Businesses in the hospitality industry succeed or fail on the satisfaction of their customers. The hospitality industry comprises three major segments: accommodations, food and beverage, and travel and tourism. Businesses within those segments can be as diverse as a mom and pop bed-and-breakfast, an upscale bistro and club, and a family-friendly theme park.
Employees are on the front line of creating satisfied customers. Despite their differences, hospitality businesses all share the same need for top-notch employees who are trained and empowered to provide outstanding customer service. With success hanging on the quality of its employees, a hospitality organization needs effective human resource management.
In hospitality businesses, your brand ambassadors are your employees. Whether an employee deals directly with the customers or provides a support function for those who do, their performance is what makes your business stand out above and beyond its competitors. The best way to hone your competitive edge is to recruit, develop and retain employees who are competent, accountable and passionate about their work. Just hiring a good worker is not enough. You must also strive to keep your employees’ skills sharp with ongoing education as you motivate them always to give their best performance.
These tasks fall within the mission of human resource management. A hospitality business needs a comprehensive HRM strategy to create a businesswide culture that emphasizes employee development, high performance and commitment to delivering quality customer service.
Large hotel chains and other large hospitality organizations typically have a corporatewide structure for HRM. However, small and medium-sized firms often lack the resources and staffing to develop such a system. Human resources functions are often divided among existing staff. For example, the business owner or manager may conduct most of the hiring and firing, leaving recruitment up to word-of-mouth from other employees. Training may be given “on the job” as experienced employees show a new hire “the ropes.”
This system may keep day-to-day operations going, but it leaves unaddressed such areas as employee development and morale, strategic growth of the business, and many legal concerns involving business operations and labor law. Consequently, some small and medium-sized business in the hospitality sector suffer from a host of problems, including noncompetitive salaries and benefits, poor morale, lowered quality of staff, disciplinary problems and high turnover rate, especially among younger employees. These deficiencies should be addressed through HR management. However, setting up a good HR system is in itself a challenge, due to lack of resources on the part of the business as well as difficulty finding and hiring qualified HR personnel for a small business.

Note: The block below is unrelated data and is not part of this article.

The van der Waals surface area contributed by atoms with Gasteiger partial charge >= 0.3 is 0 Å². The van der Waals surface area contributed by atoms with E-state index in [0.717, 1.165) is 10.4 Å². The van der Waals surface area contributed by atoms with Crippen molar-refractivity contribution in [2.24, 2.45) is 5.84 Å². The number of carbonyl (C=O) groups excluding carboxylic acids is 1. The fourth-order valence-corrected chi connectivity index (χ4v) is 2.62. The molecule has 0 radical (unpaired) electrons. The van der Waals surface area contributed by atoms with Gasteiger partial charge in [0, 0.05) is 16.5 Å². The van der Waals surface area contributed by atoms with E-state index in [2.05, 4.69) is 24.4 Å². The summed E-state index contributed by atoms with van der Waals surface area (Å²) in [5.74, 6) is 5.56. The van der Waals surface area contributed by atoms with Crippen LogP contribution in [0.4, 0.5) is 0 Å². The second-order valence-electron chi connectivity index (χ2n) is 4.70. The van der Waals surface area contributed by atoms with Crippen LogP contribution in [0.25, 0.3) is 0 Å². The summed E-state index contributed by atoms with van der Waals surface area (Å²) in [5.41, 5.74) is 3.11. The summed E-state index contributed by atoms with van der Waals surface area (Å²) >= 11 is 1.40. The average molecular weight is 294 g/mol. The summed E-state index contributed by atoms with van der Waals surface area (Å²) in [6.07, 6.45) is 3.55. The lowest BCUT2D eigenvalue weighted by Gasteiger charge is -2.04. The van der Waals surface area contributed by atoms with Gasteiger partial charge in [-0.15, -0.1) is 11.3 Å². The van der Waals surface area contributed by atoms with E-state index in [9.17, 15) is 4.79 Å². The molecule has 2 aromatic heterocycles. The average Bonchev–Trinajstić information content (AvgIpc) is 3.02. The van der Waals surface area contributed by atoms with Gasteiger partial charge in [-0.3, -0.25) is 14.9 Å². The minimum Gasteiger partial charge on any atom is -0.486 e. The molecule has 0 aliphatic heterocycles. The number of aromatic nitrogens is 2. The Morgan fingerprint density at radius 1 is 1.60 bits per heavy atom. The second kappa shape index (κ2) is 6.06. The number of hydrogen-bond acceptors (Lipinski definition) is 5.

Small-business owners in the hospitality industry need to take an investment view of HRM. Planning should begin by analyzing the current service capacity of your existing staff, creating job descriptions and qualification requirements, and projecting current and future HR needs. It may pay to hire a specialized manager to oversee the HR workload and address problems such as absenteeism, poor morale and high turnover rates.
Employee recruitment is typically a weak area for many small hospitality businesses, which often use low-budget recruitment techniques. One option is to take advantage of recruitment opportunities offered through colleges and universities, especially if they have a hospitality major. Recruitment costs are relatively low, and the pool of prospective employees is likely to be better educated and more enthusiastic than walk-in hires.
Training and employee development can also benefit from association with a college or university. Look for continuing education courses and support your employees by reimbursing all or part of the course fee. Business associations within the hospitality industry may offer conferences, seminars and online instruction that can be a valuable source of employee development opportunities.
Most business owners in the hospitality sector have an appreciation for the role of HRM but lack the specialized knowledge to apply best practices and determine impacts of HRM on the business itself. Training and development should extend to the owner and upper-level managers of the business. Having a well-rounded knowledge of current management practices enables the owner and managers to apply updated procedures and techniques, both in HR and other aspects of the business. The results should pay a dividend in terms of more efficient operations and heightened employee performance, leading to greater customer satisfaction and repeat customers.